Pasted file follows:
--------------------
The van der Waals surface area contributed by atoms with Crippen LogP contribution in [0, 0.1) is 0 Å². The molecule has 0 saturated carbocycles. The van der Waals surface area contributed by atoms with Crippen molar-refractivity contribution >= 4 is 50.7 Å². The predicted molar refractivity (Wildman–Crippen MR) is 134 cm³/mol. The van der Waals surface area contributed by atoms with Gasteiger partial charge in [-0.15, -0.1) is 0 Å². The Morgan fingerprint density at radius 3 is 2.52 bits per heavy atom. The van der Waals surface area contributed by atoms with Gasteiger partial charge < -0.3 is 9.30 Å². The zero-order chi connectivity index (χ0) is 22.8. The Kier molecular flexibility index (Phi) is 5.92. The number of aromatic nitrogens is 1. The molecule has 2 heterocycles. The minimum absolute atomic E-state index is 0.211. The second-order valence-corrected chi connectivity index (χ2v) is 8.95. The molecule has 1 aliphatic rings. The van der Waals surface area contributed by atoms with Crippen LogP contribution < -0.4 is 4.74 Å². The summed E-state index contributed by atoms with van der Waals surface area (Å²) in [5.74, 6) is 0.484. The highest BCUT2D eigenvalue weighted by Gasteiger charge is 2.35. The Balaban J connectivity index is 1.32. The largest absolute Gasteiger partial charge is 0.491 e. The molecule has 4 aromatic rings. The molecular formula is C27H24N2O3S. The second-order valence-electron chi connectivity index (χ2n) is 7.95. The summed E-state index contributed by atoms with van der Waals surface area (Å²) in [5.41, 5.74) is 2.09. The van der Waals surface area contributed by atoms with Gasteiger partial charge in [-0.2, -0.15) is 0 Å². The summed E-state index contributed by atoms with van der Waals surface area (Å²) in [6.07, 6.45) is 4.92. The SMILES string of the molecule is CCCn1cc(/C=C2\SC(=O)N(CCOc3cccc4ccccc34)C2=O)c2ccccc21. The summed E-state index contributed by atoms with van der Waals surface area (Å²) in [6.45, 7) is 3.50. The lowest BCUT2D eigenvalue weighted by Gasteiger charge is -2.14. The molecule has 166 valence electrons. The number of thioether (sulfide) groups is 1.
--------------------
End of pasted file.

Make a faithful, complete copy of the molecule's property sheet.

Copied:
The van der Waals surface area contributed by atoms with Crippen LogP contribution in [0, 0.1) is 0 Å². The molecule has 0 saturated carbocycles. The van der Waals surface area contributed by atoms with Crippen molar-refractivity contribution >= 4 is 50.7 Å². The predicted molar refractivity (Wildman–Crippen MR) is 134 cm³/mol. The van der Waals surface area contributed by atoms with Gasteiger partial charge in [-0.15, -0.1) is 0 Å². The Morgan fingerprint density at radius 3 is 2.52 bits per heavy atom. The van der Waals surface area contributed by atoms with Gasteiger partial charge < -0.3 is 9.30 Å². The zero-order chi connectivity index (χ0) is 22.8. The Kier molecular flexibility index (Phi) is 5.92. The number of aromatic nitrogens is 1. The molecule has 2 heterocycles. The minimum absolute atomic E-state index is 0.211. The second-order valence-corrected chi connectivity index (χ2v) is 8.95. The molecule has 1 aliphatic rings. The van der Waals surface area contributed by atoms with Crippen LogP contribution < -0.4 is 4.74 Å². The summed E-state index contributed by atoms with van der Waals surface area (Å²) in [5.74, 6) is 0.484. The highest BCUT2D eigenvalue weighted by Gasteiger charge is 2.35. The Balaban J connectivity index is 1.32. The largest absolute Gasteiger partial charge is 0.491 e. The molecule has 4 aromatic rings. The molecular formula is C27H24N2O3S. The second-order valence-electron chi connectivity index (χ2n) is 7.95. The summed E-state index contributed by atoms with van der Waals surface area (Å²) in [5.41, 5.74) is 2.09. The van der Waals surface area contributed by atoms with Gasteiger partial charge in [-0.2, -0.15) is 0 Å². The summed E-state index contributed by atoms with van der Waals surface area (Å²) in [6.07, 6.45) is 4.92. The SMILES string of the molecule is CCCn1cc(/C=C2\SC(=O)N(CCOc3cccc4ccccc34)C2=O)c2ccccc21. The summed E-state index contributed by atoms with van der Waals surface area (Å²) in [6.45, 7) is 3.50. The lowest BCUT2D eigenvalue weighted by Gasteiger charge is -2.14. The molecule has 166 valence electrons. The number of thioether (sulfide) groups is 1.